Todd: …observe the spectacle. A lot of rock critics and a lot of groupies of various kinds and other sorts of liggers and hangers-on. And, yeah, it was all about trying to get enough focus just to put a take down, you know, let’s get a take down somehow. And, yeah it was ironic that you know, when it came to the mixing part of it, they just got in too much of a hurry. I think we could have had a better-sounding record in the end. But they just got into, “We’ve got a gig in Long Island, hurry up and mix it.” And that was one of my, well, it wasn’t my earliest production, but it was one in which I went back on one of my golden rules which is: You don’t allow the band in the room while you’re mixing. Because, particularly if it their first album, cos the drummer only hears the drums and the guitar player only hears the guitar and the bass player…all these things and before you know it, all the faders are pinned up at the top of the board and you just can’t get anything any louder. People usually like it better when they come in and hear it all kind of close and then make some adjustments.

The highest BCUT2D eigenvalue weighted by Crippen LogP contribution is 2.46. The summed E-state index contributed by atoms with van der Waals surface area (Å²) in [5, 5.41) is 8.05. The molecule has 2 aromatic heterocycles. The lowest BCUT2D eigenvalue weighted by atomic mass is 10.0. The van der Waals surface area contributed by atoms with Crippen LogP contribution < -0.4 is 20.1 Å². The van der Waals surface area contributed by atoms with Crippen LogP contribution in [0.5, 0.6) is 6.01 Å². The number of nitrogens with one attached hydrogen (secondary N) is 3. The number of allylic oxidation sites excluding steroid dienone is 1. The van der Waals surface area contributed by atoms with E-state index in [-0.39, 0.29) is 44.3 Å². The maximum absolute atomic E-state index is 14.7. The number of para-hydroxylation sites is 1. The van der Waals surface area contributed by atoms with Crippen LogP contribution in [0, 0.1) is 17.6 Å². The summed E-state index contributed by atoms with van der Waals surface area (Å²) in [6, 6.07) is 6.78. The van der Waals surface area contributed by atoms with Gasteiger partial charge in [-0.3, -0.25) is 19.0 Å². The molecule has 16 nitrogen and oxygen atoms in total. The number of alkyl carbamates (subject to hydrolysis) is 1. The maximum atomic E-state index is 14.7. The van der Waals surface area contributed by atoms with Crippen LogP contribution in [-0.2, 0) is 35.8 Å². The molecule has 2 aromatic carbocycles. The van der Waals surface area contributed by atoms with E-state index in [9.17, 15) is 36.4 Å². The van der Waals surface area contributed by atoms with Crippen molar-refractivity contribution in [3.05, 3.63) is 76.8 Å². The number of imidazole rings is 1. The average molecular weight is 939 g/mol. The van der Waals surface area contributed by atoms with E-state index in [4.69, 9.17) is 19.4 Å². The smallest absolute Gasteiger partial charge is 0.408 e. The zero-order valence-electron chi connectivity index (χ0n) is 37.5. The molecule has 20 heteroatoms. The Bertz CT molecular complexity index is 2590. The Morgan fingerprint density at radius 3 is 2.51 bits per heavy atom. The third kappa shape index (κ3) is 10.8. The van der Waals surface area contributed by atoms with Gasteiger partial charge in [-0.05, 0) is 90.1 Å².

Steve: Was your head space a professional head space at that time or was you kind of crazy as well at the time?

Todd: Oh, no…I’m pretty much of a disciplinarian in the studio. I also had the benefit of Jack Douglas was there, helping with the engineering and stuff. And you know, the band wasn’t, despite their surly attitude wasn’t really that hard to work with. You know, it’s just as I said, like, an old Mafioso neighbor of theirs was their manager and he really didn’t know anything about managing a band and uh, and they didn’t know anything about being managed, either and point of fact, they hardly made it past their second album before they just blew up.

Steve: Right. Did they approach you to do their second album?

Todd: Uh, no I don’t believe so. No, I think they had it in their mind that they wanted uh, uh…what’s his name? Was it Richard Gotterer?